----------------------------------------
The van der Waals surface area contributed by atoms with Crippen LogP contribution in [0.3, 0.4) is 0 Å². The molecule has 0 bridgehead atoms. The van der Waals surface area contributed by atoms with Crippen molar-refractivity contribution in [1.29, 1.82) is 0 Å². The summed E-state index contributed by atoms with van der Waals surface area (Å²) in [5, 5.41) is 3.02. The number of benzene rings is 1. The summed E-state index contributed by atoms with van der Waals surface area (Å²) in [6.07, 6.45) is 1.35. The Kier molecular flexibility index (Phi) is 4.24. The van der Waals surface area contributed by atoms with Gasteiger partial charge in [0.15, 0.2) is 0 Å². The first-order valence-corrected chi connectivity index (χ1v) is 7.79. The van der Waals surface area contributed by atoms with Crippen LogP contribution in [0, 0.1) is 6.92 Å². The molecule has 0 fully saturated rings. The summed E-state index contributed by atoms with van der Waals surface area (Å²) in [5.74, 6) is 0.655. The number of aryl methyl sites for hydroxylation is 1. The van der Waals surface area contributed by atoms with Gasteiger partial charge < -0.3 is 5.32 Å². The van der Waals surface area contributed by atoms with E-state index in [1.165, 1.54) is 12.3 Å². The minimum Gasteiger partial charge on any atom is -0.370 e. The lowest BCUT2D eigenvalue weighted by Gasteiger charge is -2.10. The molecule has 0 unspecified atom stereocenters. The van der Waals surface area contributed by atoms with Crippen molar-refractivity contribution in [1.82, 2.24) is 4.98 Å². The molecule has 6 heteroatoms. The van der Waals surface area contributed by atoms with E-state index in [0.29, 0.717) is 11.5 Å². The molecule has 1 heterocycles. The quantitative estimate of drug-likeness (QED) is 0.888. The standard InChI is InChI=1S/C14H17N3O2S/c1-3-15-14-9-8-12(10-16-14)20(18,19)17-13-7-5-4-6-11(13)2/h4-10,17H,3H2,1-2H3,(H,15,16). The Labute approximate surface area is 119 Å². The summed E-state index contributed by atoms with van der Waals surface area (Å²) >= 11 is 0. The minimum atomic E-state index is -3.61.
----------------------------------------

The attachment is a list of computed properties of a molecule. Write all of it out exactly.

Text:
The van der Waals surface area contributed by atoms with Crippen LogP contribution in [0.3, 0.4) is 0 Å². The molecule has 0 bridgehead atoms. The van der Waals surface area contributed by atoms with Crippen molar-refractivity contribution in [1.29, 1.82) is 0 Å². The summed E-state index contributed by atoms with van der Waals surface area (Å²) in [5, 5.41) is 3.02. The number of benzene rings is 1. The summed E-state index contributed by atoms with van der Waals surface area (Å²) in [6.07, 6.45) is 1.35. The Kier molecular flexibility index (Phi) is 4.24. The van der Waals surface area contributed by atoms with Gasteiger partial charge in [0.15, 0.2) is 0 Å². The first-order valence-corrected chi connectivity index (χ1v) is 7.79. The van der Waals surface area contributed by atoms with Crippen LogP contribution in [0, 0.1) is 6.92 Å². The molecule has 0 fully saturated rings. The summed E-state index contributed by atoms with van der Waals surface area (Å²) in [5.74, 6) is 0.655. The number of aryl methyl sites for hydroxylation is 1. The van der Waals surface area contributed by atoms with Gasteiger partial charge < -0.3 is 5.32 Å². The van der Waals surface area contributed by atoms with E-state index in [1.165, 1.54) is 12.3 Å². The minimum Gasteiger partial charge on any atom is -0.370 e. The lowest BCUT2D eigenvalue weighted by Gasteiger charge is -2.10. The molecule has 0 unspecified atom stereocenters. The van der Waals surface area contributed by atoms with Crippen molar-refractivity contribution in [1.82, 2.24) is 4.98 Å². The molecule has 6 heteroatoms. The van der Waals surface area contributed by atoms with E-state index in [0.29, 0.717) is 11.5 Å². The molecule has 1 heterocycles. The quantitative estimate of drug-likeness (QED) is 0.888. The standard InChI is InChI=1S/C14H17N3O2S/c1-3-15-14-9-8-12(10-16-14)20(18,19)17-13-7-5-4-6-11(13)2/h4-10,17H,3H2,1-2H3,(H,15,16). The Labute approximate surface area is 119 Å². The summed E-state index contributed by atoms with van der Waals surface area (Å²) >= 11 is 0. The minimum atomic E-state index is -3.61.